Her business partner Debbie Weiner, whose background is in fine jewelry sales, explained their partnership this way: “Vickie tells you what it is worth. I’ll tell you whether it looks good on you or not.”

The gallery’s designers “are from all over the country and we also carry estate jewelry as well as hand-blown glass balls by Josh Simpson known as Inhabited Planets, and crystals,” Weiner said. The gallery also performs appraisals, often of inherited jewelry. A fair market appraisal can help families decide how to equally divide an inheritance, Weiner said. 

“We’ve been here for 23 years and have local customers who have come to us for generations,” Weiner said.

Chestnut Hill Jewelers, 8138 Germantown Ave.

“I grew up here and went to Springside,” said owner Leslie Haddow who, after attaining a bachelor’s degree in fine art from Middlebury College, worked for Philadelphia jeweler Greg Drake.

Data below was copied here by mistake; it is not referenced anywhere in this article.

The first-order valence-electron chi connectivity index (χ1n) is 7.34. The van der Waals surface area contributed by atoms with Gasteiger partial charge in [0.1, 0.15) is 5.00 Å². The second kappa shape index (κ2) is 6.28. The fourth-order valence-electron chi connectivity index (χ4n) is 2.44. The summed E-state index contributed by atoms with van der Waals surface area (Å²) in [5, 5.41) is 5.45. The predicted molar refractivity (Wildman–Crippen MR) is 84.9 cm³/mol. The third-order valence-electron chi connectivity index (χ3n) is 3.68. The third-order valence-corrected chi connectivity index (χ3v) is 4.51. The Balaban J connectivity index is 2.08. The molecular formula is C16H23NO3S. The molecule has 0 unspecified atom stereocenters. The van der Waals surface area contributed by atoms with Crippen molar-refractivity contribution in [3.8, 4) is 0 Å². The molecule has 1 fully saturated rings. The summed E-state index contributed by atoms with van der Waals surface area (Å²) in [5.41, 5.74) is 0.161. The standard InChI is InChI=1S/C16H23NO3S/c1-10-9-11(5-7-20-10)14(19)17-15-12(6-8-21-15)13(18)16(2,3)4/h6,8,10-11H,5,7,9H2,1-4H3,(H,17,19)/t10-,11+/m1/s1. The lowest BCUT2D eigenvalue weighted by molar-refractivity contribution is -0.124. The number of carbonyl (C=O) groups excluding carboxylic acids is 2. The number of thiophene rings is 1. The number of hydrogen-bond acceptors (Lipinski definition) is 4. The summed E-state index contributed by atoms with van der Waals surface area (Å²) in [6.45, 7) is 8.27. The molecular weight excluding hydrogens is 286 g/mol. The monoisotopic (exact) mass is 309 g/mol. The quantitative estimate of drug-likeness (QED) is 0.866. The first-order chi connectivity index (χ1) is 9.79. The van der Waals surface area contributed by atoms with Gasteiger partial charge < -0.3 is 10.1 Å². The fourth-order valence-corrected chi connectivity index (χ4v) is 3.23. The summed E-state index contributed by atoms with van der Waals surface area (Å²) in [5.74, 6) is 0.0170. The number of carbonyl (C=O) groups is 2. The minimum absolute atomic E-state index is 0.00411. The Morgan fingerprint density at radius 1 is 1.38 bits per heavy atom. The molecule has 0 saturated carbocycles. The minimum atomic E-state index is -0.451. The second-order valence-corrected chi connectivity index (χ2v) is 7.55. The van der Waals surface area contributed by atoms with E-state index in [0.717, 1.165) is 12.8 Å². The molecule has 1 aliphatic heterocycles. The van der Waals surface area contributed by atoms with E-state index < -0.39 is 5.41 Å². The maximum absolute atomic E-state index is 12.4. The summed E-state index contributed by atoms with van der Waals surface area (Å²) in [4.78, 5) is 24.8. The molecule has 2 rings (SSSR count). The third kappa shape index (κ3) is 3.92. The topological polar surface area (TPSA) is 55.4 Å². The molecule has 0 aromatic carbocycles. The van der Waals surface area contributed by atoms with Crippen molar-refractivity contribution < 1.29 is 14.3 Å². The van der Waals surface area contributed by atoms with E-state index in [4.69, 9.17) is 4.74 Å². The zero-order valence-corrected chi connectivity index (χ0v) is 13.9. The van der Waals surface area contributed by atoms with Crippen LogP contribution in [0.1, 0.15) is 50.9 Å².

“I did the jewelry buying and traveled to Italy,” said Haddow, who later took jewelry design classes with the Gemological Institute of America and went into designing jewelry for several different jewelers before a 10-year stint at Cooke and Berlinger Fine Jewelry in Haverford.

“I do a lot of custom work, redesigning family pieces,” said Haddow who opened her shop in 2014. “I do drawings and engage in a lot of back and forth discussion with the customer. Then, I have a jeweler in the city who makes a cast from my designs and does beautiful work.”

“A lot of people comment that my shop feels like a New York City boutique because I curate pieces that are contemporary with a classic feel,” she said. 

Also in the neighborhood, Antique Gallery and Bird in Hand Consignment Shop specialize in buying and selling estate jewelry. Antique Gallery is located at 8523 Germantown Ave.;  Bird in Hand Consignment Shop at 9 W. Highland Ave.